For the majority of conifers crown volume damaged is considered the most important factor determining mortality (Sieg et al., 2006). Previous studies (Freitas, 1995) demonstrates that the needles of the P. pinaster are less susceptible to thermal trauma than those of Pinus halepensis and P. pinea. In fact, maritime pines are able to survive at temperatures between 55 and 65°C, for a time of exposure to the flame of 60 s. Also, the apical buds show a remarkable resistance to combustion: the protection offered by the surrounding long needles shield the gem from the connective heat of the flame (Michaletz and Johnson, 2006). Therefore, it seems evident that the burning of the needle in P. pinaster is not always a symptom of the destruction of the crown: even in the case of complete defoliation, the plant has been found able to survive (De Ronde, 1983). Experimental prescribed burning, carried out on the maritime pine by in McCormick (1976), have allowed to report the damage to the foliage with the respective growth rate, showing that, in adult individuals, a slight damage of the crown does not lead to a drastic decline in growth. On the contrary, when the crown damage exceeds 25%, it is possible to find a substantial decrease in growth. Our findings are in agreement with McCormick’s studies: the plants of the MSS and LSS that showed a reduction of the crown of 10% did not show particular growth decreases, while the individuals sampled at HSS, which experienced a conspicuous damage to the crown (in some trees the defoliation was equal to 90%) showed a sharp decrease in growth. Further, the ability of P. pinaster to survive, although the presence of a large fire scar and a possible severe defoliation, is demonstrated by the individual sampled in the MSS presenting the 1993 fire scar. Dendrochronological analyses of that individual highlighted that the plant survived to the 1993 wildfire growing until nowadays. According to the tree-ring dating, that individual, similarly to the rest of the pines in the stand, in 1993 was more than 10 years old with a bark certainly greater than 1 cm. Ryan et al. (1994) applying a prescribed fire on P. pinaster stand showed that, with a bark greater than 1 cm of thickness, a scar cannot represent a significant contribution to the tree mortality.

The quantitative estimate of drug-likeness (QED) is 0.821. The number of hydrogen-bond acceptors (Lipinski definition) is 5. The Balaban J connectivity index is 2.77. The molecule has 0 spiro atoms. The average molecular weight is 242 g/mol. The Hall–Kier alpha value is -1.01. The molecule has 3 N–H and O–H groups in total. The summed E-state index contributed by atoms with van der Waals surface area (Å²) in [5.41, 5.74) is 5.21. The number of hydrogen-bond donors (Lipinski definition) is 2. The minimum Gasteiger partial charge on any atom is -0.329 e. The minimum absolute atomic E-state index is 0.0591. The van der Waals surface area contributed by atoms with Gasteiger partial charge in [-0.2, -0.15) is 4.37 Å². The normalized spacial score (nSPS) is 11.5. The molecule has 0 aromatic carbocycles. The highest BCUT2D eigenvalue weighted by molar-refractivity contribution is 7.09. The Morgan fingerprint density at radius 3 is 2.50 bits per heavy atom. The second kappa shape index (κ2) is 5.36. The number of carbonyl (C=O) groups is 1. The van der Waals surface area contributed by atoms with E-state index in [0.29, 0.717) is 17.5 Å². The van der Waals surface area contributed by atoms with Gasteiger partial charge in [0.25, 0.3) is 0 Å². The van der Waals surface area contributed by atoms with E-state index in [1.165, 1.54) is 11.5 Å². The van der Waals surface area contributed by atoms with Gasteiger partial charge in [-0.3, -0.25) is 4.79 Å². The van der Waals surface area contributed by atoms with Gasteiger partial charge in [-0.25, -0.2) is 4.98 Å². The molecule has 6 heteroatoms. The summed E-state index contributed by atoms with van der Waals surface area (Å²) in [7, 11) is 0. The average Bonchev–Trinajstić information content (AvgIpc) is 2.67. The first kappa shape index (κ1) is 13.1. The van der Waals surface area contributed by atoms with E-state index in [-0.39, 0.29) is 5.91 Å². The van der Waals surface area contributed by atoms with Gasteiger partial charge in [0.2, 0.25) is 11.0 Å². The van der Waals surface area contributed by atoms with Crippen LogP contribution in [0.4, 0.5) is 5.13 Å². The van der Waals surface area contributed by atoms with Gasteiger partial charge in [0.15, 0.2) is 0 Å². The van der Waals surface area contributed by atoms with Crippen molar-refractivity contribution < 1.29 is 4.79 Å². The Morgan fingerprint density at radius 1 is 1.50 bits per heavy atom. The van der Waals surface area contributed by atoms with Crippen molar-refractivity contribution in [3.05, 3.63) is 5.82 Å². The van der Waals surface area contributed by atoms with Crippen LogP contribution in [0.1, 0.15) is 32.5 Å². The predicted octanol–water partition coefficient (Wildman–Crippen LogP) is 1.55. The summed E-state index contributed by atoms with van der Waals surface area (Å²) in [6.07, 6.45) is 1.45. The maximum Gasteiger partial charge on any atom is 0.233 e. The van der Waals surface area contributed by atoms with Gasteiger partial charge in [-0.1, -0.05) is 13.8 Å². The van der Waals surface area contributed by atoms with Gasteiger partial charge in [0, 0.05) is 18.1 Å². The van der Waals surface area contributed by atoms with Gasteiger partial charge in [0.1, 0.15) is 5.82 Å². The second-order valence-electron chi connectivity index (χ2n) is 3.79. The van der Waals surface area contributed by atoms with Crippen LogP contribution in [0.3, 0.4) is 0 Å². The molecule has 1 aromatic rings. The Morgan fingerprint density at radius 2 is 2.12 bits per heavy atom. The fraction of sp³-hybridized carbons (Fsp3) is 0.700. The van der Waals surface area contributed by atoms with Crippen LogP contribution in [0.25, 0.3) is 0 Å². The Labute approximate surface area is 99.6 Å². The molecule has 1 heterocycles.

The reduction in growth recorded in 2017, in comparison to the 2016, was evident also in the individuals sampled in the CS and this could be due to the extreme high temperatures recorded in 2017. Indeed, this year has been considered as an extreme dry year (World Meteorological Organization, 2018).

The climate- growth correlations reported in Table 3 showed the importance of temperature on the tree ring width for the whole period. The high temperatures can cause a change in the constant kinetics of the RuBisCo, leading to a consequent decrease in carboxylation rate (Medlyn et al., 2002) and thus to a reduction in tree growth. On the other hand, also precipitation affected the growth of the sampled trees: indeed, in all the four chronologies a reduction in growth has been found after particular dry years: for example, the low rainfall in 1999 (455 mm/year) determined a drastic decline in growth in 2000 in all the trees.

In addition to the climatic factors, competition can also play an important role in the growth rate: dendrochronological analyzes have highlighted how the prescribed burning applications, carried out in 2014 and 2016 in the LSS, have led to a sharp increase in the growth of maritime pine. Prescribed burning, in addition to reducing in competition, through the biomass reduction of the herbaceous and shrubby species, has determined a large nutrients mineralization, ensuring to the dominant individuals to take advantage of the favorable conditions. Similar results were also observed in other prescribed burning studies performed on individuals of Pinus halepensis (Battipaglia et al., 2014b; Valor et al., 2018) and P. pinea (Battipaglia et al., 2016).

Ecophysiological Responses of P. pinaster to Fire